"Overall, our study supports the potential paradoxical function of ACE2 in inflammation and COVID-19," McGovern explained. "Individuals with higher ACE2 expression may be at increased risk of infection with SARS-CoV-2. But judging from our discoveries of how ACE2 works in IBD, this enzyme likely has anti-inflammatory and anti-fibrotic functions that also could help certain COVID-19 patients recover from the virus."

Further research is needed to delineate the processes involving ACE2 and what they might mean for treating COVID-19 patients, he said. In support of that effort, the National Institute of Diabetes and Digestive and Kidney Diseases of the National Institutes of Health recently awarded a two-year grant of $677,036 to McGovern to examine overlaps in the mechanisms that drive inflammation in IBD and COVID-19.

The co-first authors of the new study were Alka A. Potdar, PhD, and Shishir Dube, PhD, from Cedars-Sinai. Other co-authors were from the University of Cincinnati; Cincinnati Children’s Hospital Medical Center; Broad Institute of MIT and Harvard in Cambridge, Massachusetts; Harvard Medical School; Emory University School of Medicine in Atlanta; Children’s Healthcare of Atlanta; the Cleveland Clinic; and Janssen Research and Development LLC, in Spring House, Pennsylvania.

Funding: Research reported in this publication was supported by internal funds from the F. Widjaja Foundation Inflammatory Bowel and Immunobiology Research Institute. The Cedars-Sinai MIRIAD IBD Biobank is supported by the F. Widjaja Foundation Inflammatory Bowel and Immunobiology Research Institute, the National Institute of Diabetes and Digestive and Kidney Diseases of the National Institutes of Health under award numbers P01 DK046763 and U01 DK062413 and The Leona M and Harry B Helmsley Charitable Trust.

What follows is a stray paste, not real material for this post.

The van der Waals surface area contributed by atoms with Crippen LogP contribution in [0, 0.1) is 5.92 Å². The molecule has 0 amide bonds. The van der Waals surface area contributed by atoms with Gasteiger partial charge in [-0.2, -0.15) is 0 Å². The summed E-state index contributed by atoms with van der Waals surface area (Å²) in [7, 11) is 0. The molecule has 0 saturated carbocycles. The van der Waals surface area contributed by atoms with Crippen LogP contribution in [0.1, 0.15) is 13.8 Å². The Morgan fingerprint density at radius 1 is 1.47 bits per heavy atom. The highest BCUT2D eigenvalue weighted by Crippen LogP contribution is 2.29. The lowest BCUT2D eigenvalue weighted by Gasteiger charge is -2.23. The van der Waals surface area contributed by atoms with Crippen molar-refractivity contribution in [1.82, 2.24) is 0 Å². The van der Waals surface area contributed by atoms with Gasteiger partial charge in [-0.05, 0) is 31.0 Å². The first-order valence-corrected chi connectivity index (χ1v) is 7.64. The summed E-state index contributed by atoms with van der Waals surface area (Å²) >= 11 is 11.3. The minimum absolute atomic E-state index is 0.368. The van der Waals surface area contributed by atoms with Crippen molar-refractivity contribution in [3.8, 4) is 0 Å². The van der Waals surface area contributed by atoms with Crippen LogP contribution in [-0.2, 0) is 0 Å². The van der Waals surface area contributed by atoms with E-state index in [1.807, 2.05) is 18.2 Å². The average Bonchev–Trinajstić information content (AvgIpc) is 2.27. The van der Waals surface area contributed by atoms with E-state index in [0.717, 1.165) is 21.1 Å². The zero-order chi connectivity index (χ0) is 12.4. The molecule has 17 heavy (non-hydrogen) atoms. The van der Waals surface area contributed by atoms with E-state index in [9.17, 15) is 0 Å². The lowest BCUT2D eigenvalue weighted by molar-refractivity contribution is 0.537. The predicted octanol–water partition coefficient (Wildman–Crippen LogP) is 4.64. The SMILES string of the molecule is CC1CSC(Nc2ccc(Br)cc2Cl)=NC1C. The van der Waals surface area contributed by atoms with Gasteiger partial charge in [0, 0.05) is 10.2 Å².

Disclosures: Cedars-Sinai has financial interests in Prometheus Biosciences Inc., a company which has access to the data and specimens in Cedars-Sinai’s MIRIAD Biobank (including the data and specimens used in this study) and seeks to develop commercial products. Study co-authors Dermot P. McGovern, Janine Bilsborough and Stephan R. Targan own stock in Prometheus Biosciences Inc. Alka A. Potdar, Dalin Li, Bilsborough, Targan and McGovern are consultants for Prometheus Biosciences Inc. McGovern has consulted for Gilead, Pfizer, Boehringer Ingelheim, Qu Biologics and Bridge Biotherapeutics, and received grant support from Janssen. Thaddeus S. Stappenbeck has consulted for Janssen, Boehringer Ingelheim, Genentech and Takeda. Mark Daly is a founder of Maze Therapeutics. Lee A. Denson has received grant support from FrieslandCampina, Glycosyn and Janssen. Subra Kugathasan consults for Janssen, steering committee for DEVELOP registry and is Takeda DSMB chair. Katherine Li and Jacqueline G. Perrigoue are employees of Janssen Research and Development LLC.

DOI: 10.1053/j.gastro.2020.10.041

Read more on the Cedars-Sinai Blog: Ashkenazi Jews and Crohn's: What's the Connection?